Act Your Age

Why are 46-year-old actresses forced to play 36-year-old characters? Because it's Hollywood, stupid.


Catherine Seipp
June 2, 1997 11:00PM (UTC)

i'm tired of hearing about how "revolutionary" the "Ellen" lesbian episode was. Here's what would be truly revolutionary: if Ellen Morgan, the sitcom character, were allowed to come out as the same age as Ellen DeGeneres, the actress. For those who may have missed what I consider the real story here, Ellen the actress is 39 -- which I'm basically willing to believe, despite that business with her neck -- while Ellen the character is (ahem) 35.

Why can't they both be 39? The obvious answer is that the spectacle of a downwardly mobile single woman with nothing better to do than hang out with her friends all day becomes unnerving, even pathetic, if she's hurtling toward 40. Better to pretend she's only a little older than, say, the cast of "Friends," whose youth makes slackerishness safely cute.

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But the bigger truth is that middle-aged women are a far more dreadful taboo in Hollywood than lesbians -- even when they are lesbians, which you might think, biologically at least, would make the whole point moot. After all, one lesbian isn't going to impregnate the other, so what does it matter if either is getting past childbearing age? However, so powerful is the Hollywood pretense of endless youth that it's even infected the comfortable shoe set.

Outside Ellen's faux down-to-earth world of Hush Puppies and crew necks, of course, the obsession with youth is even more blatant. A few years ago, in an attempt to seem more journalistic, the Hollywood Reporter began asking subjects their age for its yearly "Women In Hollywood" special issue. Predictably, this resulted in endless snickering calls to the paper afterwards, the gist of which were typically, "she's not 34! She's at least 38!" At least Dawn Steel, the legendarily nasty producer, was direct. Her answer to the age query: "Fuck you."

There was talk in Hollywood that the success of "The First Wives Club" would loosen things up, but that hasn't happened. First of all, remember that while the actresses in that movie were all over 50, the characters were in their (oh, sure) 40s. Not that men are immune to this weird screen convention: After the Albert Brooks character's cri du coeur that he was a 40-year-old man in last year's "Mother," I couldn't take my eyes off the 49-year-old Brooks' jowls. But women always end up getting the short end of the stick here. Like in "North by Northwest," where Jessie Royce Landis played the 55-year-old Cary Grant's mother even though in real life she was 11 months his junior.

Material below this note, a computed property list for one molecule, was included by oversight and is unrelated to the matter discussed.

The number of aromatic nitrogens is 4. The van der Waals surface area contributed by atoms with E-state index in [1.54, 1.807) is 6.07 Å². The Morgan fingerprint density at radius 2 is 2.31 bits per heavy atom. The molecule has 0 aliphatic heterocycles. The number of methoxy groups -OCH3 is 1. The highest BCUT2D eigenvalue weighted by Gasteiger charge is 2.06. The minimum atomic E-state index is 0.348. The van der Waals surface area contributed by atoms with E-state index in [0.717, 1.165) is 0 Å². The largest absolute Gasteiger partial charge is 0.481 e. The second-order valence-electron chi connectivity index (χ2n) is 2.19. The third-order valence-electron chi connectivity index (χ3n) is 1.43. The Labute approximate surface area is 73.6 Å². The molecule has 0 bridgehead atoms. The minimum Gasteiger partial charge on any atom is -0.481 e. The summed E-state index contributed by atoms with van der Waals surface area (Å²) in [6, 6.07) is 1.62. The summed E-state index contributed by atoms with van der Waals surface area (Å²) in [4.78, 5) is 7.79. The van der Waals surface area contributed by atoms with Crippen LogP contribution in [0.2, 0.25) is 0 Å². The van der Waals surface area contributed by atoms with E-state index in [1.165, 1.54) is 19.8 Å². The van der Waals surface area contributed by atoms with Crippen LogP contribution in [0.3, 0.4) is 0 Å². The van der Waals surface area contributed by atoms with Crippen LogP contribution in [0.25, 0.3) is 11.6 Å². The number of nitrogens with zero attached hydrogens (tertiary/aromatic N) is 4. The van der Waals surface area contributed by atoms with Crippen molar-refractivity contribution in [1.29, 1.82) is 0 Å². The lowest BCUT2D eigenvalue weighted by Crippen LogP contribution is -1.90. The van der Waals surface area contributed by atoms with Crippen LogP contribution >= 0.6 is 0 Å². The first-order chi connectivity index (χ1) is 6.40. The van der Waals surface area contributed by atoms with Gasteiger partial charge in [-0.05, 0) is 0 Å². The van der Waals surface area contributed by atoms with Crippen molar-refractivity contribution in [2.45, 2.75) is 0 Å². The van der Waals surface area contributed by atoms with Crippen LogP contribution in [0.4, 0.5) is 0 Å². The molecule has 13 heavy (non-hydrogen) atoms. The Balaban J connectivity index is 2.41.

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But back to "The First Wives Club." It made enough money that not only is a sequel in the works but so are a lot of knock-off projects. On the surface, this is good news for post-ingenue actresses. However, this being Hollywood, naturally there's a nauseating twist. A friend of mine, a 46-year-old actress-turned-writer, recently got a lot of interest in a vaguely "First Wives"-ish treatment she wrote, about three over-40 friends reentering the dating world. But when she actually met with the producer -- an over-40 woman herself -- the news wasn't good.

"These women cannot be in their 40s," the producer announced flatly. "They have to be 38." Why? "Because we have to believe they have a chance at a future life."

And actually, even 38 may not be young enough. Because then a studio executive said that the studio was only interested in the project as a starring vehicle for Sandra Bullock. And Sandra Bullock, of course, is ... well, let's see -- either only 32 or only 29, depending on which reports you believe. With true foresight, Bullock began fudging her age several years ago (although she seems to have stopped after Vanity Fair called her on it).

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I commiserated with my friend about this on the phone for a while, but then she had to go, because she was on her way to keep an appointment with a plastic surgeon. She'd been planning to get rid of her upper-lip wrinkles last year, but chickened out, and now she was determined. "Listen," she said, "I just had lunch with a friend of mine, an actress, who's only 40. She was up for the Anne Heche role in that Harrison Ford movie "6 Days/7 Nights." But she was told, flat out, that she's too old."

Which returns us to the fake bravery surrounding all things Ellen. How come, when Anne Heche came out as Ellen DeGeneres' girlfriend, Hollywood was worried that the young actress therefore might not be believable as the romantic lead opposite Harrison Ford? How come no one ever asks if the 55-year-old Harrison Ford is a believable romantic lead for the 27-year-old Anne Heche?

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I know the answer, of course -- it's the way of the world. But please, let's stop pretending that coming out as gay is the most shocking thing women in Hollywood can do. What would be genuinely shocking is to announce: We're here. We're over 35. Get used to it.


Catherine Seipp

Catherine Seipp is a regular contributor to Salon.

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